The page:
Advice on how often to revisit your buyer personas varies, but in general, it’s a good idea to update your personas when significant changes have occurred in your business, or when existing personas are too vague or impractical to be helpful. A 6-month or one-year check-in is a reasonable timeline to open your personas up and see if changes are needed.

6 reasons to update your personas

Look for the following signals when deciding whether it’s time to update and refine your personas:

  • Vague personas: If your personas do not help your marketing team identify generally what motivates your target audience, their likes and dislikes, their pain points and fears, and their general demographics, then you will want to do some market research and add these details.
  • Too many personas: If you have personas for every possible customer you serve, or every variation of a set of target customers, you risk spreading yourself too thin. In this case, you may need to condense similar, hyper-specific personas into a few more general ones, or weed out low value personas.
  • Your business or customers have changed: Ashley Hill points out that if your business is offering different products, services, or has shifted its focus to lean more heavily into a particular market, you will want to create new personas that reflect new target audiences and business goals

    Likewise, if you are serving different types of customers than you were before, you will need to create new personas that represent them
  • Unrealistic personas: Your personas represent the types of clients you would like to serve, rather than the types of clients you actually serve. In this case, you will want to do some qualitative and quantitative research to find out more about your existing customers and create new personas.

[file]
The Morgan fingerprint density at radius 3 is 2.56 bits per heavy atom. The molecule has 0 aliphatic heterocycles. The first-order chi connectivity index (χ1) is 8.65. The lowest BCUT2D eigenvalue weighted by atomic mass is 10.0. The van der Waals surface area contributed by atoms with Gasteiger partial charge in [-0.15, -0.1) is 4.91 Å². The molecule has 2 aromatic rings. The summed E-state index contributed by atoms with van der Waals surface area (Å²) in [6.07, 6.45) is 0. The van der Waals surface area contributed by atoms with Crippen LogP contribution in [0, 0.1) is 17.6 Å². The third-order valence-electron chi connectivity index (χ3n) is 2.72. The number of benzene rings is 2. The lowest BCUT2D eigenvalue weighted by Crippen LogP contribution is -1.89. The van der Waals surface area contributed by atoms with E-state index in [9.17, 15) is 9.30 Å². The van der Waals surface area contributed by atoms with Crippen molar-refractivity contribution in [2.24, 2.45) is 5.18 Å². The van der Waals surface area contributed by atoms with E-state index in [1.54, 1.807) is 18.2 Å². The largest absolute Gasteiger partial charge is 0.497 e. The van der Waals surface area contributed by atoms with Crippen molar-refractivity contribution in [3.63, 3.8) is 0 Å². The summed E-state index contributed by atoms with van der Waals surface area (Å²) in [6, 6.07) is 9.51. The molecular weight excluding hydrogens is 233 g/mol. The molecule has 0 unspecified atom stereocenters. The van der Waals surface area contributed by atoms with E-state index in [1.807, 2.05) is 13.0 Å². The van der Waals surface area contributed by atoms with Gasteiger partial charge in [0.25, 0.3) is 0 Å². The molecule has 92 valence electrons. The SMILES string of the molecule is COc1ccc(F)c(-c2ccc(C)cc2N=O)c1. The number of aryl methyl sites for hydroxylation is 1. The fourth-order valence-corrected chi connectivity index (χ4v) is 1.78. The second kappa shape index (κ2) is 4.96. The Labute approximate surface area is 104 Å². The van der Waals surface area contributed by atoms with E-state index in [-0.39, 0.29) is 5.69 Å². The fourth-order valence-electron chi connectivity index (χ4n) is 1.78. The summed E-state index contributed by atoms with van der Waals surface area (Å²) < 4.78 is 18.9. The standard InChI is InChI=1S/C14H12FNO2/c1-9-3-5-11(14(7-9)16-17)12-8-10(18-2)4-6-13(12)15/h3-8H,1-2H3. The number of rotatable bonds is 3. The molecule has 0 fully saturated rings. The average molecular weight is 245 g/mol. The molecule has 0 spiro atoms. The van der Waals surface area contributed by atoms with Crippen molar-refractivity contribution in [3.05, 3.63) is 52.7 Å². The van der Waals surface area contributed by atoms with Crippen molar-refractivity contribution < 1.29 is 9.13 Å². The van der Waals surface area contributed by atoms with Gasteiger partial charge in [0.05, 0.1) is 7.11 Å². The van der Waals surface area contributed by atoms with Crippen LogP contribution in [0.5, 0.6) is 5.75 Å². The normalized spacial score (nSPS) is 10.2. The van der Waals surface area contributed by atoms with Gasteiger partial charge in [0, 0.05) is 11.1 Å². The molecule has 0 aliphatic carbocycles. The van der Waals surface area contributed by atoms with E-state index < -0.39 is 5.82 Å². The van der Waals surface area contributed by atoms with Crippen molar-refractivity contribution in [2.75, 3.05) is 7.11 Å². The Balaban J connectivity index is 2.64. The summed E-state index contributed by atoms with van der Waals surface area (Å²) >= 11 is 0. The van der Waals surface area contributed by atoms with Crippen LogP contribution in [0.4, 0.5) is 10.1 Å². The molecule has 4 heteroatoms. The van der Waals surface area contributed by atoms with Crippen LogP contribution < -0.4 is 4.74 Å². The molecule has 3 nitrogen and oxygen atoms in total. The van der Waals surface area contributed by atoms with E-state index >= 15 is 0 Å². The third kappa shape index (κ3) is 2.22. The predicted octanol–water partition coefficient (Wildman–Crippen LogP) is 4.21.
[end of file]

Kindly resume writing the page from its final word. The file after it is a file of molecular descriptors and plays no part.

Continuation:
• Robotic personas: While great personas have a lot of data informing them, it’s also important to think of your persona as a human being. If your buyer persona profile reads like a report ($100,000K per year, skews female, bachelor’s degree . . .) refresh it with human details.

    For example, what does their average day look like, and how do they feel about the challenges they face? Empathy is key to creating advertising and content that speaks to your target audience.
  • You haven’t made negative personas: Negative personas are helpful for identifying the types of customers that aren’t a good fit for your business. For example, this includes customers in an industry that you don’t serve, who don’t have enough money to afford your services, or who are too expensive to retain.

HubSpot outlines several of these situations in detail in this post.

Consider reviewing your buyer personas if:

  • You haven’t looked at your persona in a few months, or years: Depending on the nature of your market and business, a significant change might have occurred within the last quarter. As a result, Conor Wilcock suggests a casual check-in with your buyer persona(s). Think about how they might be feeling or changes in the way they do things as a result of these changes.

    If it’s been years since you edited your personas, it’s definitely time to refresh them. You can use this opportunity to pull from fresh engagement and behavioral data to make your persona even more accurate.
  • Your marketing team isn’t using your personas: If your team doesn’t find your personas useful, then you might want to check for one of the issues outlined in the previous section.